Dr. Kendra Fleagle Gorlitsky recalls the anguish she felt performing CPR on elderly, terminally ill patients.
It looks nothing like what we see on TV. In real life, ribs often break and few survive the ordeal.
"I felt like I was beating up people at the end of their life," she says. "I would be doing the CPR with tears coming down sometimes, and saying, 'I'm sorry, I'm sorry, goodbye.' Because I knew that it very likely not going to be successful. It just seemed a terrible way to end someone's life."
Gorlitsky wants something different for herself and for her loved ones. And most other doctors do too: A Stanford University study shows almost 90 percent of doctors would forgo resuscitation and aggressive treatment if facing a terminal illness.
It was about 10 years ago, after a colleague had died swiftly and peacefully, that Dr. Ken Murray first noticed doctors die differently than the rest of us.
"He had died at home, and it occurred to me that I couldn't remember any of our colleagues who had actually died in the hospital," Murray says. "That struck me as quite odd, because I know that most people do die in hospitals."
Murray then began talking about it with other doctors.
"And I said, 'Have you noticed this phenomenon?' They thought about it, and they said, 'You know? You're right.' "
In 2011, Murray, a retired family practice physician, shared his observations in an online article that quickly went viral. The essay, "How Doctors Die," told the world that doctors are more likely to die at home with less aggressive care than most people get at the end of their lives. That's Murray's plan, too.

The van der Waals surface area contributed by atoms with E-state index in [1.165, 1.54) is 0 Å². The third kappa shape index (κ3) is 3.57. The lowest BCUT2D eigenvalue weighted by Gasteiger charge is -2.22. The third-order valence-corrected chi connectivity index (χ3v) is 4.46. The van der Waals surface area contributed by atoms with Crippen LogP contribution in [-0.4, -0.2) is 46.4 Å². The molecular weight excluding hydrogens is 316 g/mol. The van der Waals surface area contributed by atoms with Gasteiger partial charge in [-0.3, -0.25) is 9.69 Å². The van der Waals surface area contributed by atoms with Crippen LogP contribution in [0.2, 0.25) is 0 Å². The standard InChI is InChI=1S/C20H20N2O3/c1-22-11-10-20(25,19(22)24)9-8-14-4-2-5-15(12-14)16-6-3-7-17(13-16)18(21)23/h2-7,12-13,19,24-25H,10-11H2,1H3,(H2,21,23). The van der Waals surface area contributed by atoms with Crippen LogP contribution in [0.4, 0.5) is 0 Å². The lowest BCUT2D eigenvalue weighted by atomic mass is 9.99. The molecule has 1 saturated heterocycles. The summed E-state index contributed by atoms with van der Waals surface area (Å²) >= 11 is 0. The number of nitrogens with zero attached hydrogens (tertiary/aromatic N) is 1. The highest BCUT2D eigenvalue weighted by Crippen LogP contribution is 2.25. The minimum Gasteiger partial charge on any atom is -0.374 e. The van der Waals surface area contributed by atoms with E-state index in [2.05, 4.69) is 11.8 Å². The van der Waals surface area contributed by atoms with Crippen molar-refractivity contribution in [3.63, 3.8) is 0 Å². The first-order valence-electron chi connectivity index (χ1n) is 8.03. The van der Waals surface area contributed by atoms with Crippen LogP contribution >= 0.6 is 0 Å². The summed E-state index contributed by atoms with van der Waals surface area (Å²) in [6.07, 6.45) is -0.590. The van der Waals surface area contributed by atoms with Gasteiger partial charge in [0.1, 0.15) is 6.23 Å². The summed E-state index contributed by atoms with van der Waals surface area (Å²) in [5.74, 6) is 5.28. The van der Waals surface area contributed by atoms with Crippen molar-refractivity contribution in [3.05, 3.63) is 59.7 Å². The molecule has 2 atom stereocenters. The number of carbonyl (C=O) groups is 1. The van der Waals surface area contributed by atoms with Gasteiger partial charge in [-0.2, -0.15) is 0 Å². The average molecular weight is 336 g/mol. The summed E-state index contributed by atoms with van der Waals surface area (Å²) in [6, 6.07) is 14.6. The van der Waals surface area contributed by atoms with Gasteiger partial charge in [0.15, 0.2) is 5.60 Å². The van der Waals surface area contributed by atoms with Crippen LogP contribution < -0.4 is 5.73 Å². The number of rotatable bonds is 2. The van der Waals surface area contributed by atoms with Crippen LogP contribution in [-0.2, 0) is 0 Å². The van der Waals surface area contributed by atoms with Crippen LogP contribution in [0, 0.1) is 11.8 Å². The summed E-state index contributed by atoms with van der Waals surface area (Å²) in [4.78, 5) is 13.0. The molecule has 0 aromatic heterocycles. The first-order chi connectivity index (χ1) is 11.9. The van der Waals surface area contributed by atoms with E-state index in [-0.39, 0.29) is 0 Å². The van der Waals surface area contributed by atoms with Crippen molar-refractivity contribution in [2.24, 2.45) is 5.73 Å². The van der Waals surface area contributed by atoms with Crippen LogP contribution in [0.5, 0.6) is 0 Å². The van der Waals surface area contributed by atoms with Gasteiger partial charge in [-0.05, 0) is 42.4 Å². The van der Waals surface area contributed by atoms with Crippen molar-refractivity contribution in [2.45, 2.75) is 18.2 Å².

"I fit with the vast majority of physicians that want to have a gentle death and don't want extraordinary measures taken when they have no meaning," Murray says.
A majority of seniors report feeling the same way. Yet, they often die while hooked up to life support. And only about 1 in 10 doctors report having conversations with their patients about death.
Goldman is a palliative care specialist at Providence Saint Joseph's Medical Center in in Burbank, Calif., and he says that having the tough talk may feel like a doctor is letting a family down. "I think it's sometimes easier to give hope than to give reality," Goldman says.
Goldman, now 35, read Murray's essay as part of his residency. He says that he, too, would prefer to die without heroic measures, and he believes that knowing how doctors die is important information for patients.
"If they know that this is what we'd want for ourselves and for our own families, that goes a long way," he says.
In addition, Medicare does not pay doctors for end-of-life planning meetings with patients.
Nora Zamichow wishes she had read Murray's essay sooner. The Los Angeles-based freelance writer says she and her husband, Mark Saylor, likely would have made different treatment decisions about his brain tumor if they had.
Zamichow says that an arduous regimen of chemo and radiation left her 58-year-old husband unable to walk, and ultimately bedridden in his final weeks. "And at no point did any doctor say to us, 'You know, what about not treating?' "
Zamichow realized after reading Murray's essay that doing less might have offered her husband more peace in his final days.
"What Ken's article spelled out for me was, 'Wait a minute, you know, we did not get the full range of options,' " she says.
But knowing how much medical intervention at the end of life is most appropriate for a particular person requires wide-ranging conversations about death.
Murray says he hopes his essay will spur more physicians to initiate these difficult discussions with patients and families facing end-of-life choices.
This story is part of a reporting partnership with NPR, KPCC and Kaiser Health News.